If you search the internet for “Houston mosque” or even simply “Houston,” nearly every mainstream media publication has multiple articles, being updated regularly, showcasing Houston area “mosques opening their doors to hurricane Harvey victims.” In fact, even so-called fact-checking website Snopes published an article on the matter, and not as a fact-checked one, but as a promoted news story. Many of these articles are centered on the issue that mosques opened their doors to evacuees, but Christian pastor Joel Osteen did not immediately open his megachurch doors. (Osteen later alleged that the surrounding streets were not open or safe; and the city never asked him to use the building as a shelter.) Personal feelings about Osteen aside, the media is using this as an opening to push the narrative that Muslims are the heroes of this hurricane, and the white people seeking solace were forever changed by the kindness and generosity of their Muslim neighbors.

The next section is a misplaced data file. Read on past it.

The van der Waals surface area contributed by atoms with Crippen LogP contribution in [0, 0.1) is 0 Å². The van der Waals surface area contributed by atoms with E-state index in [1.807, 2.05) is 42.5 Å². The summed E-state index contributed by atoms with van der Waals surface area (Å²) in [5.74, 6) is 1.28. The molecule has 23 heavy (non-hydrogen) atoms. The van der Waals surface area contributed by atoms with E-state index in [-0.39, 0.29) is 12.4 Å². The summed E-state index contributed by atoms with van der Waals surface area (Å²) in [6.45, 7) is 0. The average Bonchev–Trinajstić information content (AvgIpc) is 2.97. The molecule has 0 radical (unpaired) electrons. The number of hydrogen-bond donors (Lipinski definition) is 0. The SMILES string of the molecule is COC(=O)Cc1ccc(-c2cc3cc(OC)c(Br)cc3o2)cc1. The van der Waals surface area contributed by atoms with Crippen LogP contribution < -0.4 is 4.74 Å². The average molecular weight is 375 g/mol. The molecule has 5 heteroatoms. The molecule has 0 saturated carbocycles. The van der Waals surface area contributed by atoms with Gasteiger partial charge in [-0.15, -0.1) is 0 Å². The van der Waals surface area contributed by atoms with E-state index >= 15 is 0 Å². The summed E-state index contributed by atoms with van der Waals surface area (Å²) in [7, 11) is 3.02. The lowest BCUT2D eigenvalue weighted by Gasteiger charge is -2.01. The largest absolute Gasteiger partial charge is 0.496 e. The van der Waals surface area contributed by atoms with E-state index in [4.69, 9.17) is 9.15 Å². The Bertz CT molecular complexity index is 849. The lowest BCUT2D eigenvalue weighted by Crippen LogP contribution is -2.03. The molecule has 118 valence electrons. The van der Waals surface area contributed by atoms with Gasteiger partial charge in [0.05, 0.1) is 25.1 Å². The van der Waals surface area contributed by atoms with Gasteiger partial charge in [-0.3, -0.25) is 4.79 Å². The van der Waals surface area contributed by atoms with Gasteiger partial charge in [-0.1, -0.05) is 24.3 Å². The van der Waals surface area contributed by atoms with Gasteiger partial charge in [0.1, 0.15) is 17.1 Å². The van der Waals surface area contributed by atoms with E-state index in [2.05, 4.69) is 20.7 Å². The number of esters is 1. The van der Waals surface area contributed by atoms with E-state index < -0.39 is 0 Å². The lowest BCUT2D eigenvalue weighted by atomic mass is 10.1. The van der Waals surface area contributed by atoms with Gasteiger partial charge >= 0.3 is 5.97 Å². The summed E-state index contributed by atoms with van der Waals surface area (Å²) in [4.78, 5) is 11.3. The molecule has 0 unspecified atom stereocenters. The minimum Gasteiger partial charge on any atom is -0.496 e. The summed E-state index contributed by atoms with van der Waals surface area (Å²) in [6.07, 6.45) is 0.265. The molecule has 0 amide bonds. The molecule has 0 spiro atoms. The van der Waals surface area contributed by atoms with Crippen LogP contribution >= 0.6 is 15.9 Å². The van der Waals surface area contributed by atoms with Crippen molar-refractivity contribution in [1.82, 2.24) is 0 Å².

A few issues with the story right from the start — it’s not the Houston mosques that are taking in these evacuees; it’s a few Houston Islamic Centers. Non-Muslims generally aren’t allowed in mosques, unless they are allowed entry for a reason like seeing how Muslims pray. We’ll get to that later.
The other part of the news story that is conspicuously hidden is that there were only 35 evacuees at the Champions mosque, also known as Masjid al-Salam, at the peak. As of Friday morning, 14 evacuees stayed on. The majority of those evacuees were Muslim. Brand Lane Center in Stafford, Texas claims to be housing 80 to 90 people currently. Whether those figures are accurate and whether those were families from the mosque or non-Muslim evacuees, nobody knows. The picture used in one of the articles about the Muslim heroes is a picture from the Convention Center. Out of an estimated 200,000 Muslims in the greater-Houston metro area, the headline-worthy news is that they were able to help about 125 evacuees.
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